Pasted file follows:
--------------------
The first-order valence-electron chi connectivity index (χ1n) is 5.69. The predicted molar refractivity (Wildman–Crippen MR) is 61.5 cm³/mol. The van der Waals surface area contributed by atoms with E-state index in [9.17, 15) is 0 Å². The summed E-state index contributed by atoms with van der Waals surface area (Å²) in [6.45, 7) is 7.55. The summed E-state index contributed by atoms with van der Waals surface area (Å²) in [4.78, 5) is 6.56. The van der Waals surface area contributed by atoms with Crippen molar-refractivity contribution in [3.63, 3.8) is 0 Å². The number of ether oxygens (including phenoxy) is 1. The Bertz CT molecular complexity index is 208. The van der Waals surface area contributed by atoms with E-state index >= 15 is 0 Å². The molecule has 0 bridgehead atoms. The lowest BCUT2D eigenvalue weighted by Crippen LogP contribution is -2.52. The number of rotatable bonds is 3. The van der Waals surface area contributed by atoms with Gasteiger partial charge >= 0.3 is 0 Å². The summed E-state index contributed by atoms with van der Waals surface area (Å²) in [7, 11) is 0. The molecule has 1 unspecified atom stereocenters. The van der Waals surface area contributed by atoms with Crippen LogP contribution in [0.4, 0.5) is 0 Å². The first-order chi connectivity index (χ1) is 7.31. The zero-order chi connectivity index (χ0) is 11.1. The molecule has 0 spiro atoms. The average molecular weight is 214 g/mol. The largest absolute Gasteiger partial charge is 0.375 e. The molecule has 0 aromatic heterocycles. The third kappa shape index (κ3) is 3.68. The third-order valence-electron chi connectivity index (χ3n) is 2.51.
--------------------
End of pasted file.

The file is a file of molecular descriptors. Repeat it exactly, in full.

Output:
The first-order valence-electron chi connectivity index (χ1n) is 5.69. The predicted molar refractivity (Wildman–Crippen MR) is 61.5 cm³/mol. The van der Waals surface area contributed by atoms with E-state index in [9.17, 15) is 0 Å². The summed E-state index contributed by atoms with van der Waals surface area (Å²) in [6.45, 7) is 7.55. The summed E-state index contributed by atoms with van der Waals surface area (Å²) in [4.78, 5) is 6.56. The van der Waals surface area contributed by atoms with Crippen molar-refractivity contribution in [3.63, 3.8) is 0 Å². The number of ether oxygens (including phenoxy) is 1. The Bertz CT molecular complexity index is 208. The van der Waals surface area contributed by atoms with E-state index >= 15 is 0 Å². The molecule has 0 bridgehead atoms. The lowest BCUT2D eigenvalue weighted by Crippen LogP contribution is -2.52. The number of rotatable bonds is 3. The van der Waals surface area contributed by atoms with Gasteiger partial charge >= 0.3 is 0 Å². The summed E-state index contributed by atoms with van der Waals surface area (Å²) in [7, 11) is 0. The molecule has 1 unspecified atom stereocenters. The van der Waals surface area contributed by atoms with Crippen LogP contribution in [0.4, 0.5) is 0 Å². The first-order chi connectivity index (χ1) is 7.31. The zero-order chi connectivity index (χ0) is 11.1. The molecule has 0 spiro atoms. The average molecular weight is 214 g/mol. The largest absolute Gasteiger partial charge is 0.375 e. The molecule has 0 aromatic heterocycles. The third kappa shape index (κ3) is 3.68. The third-order valence-electron chi connectivity index (χ3n) is 2.51.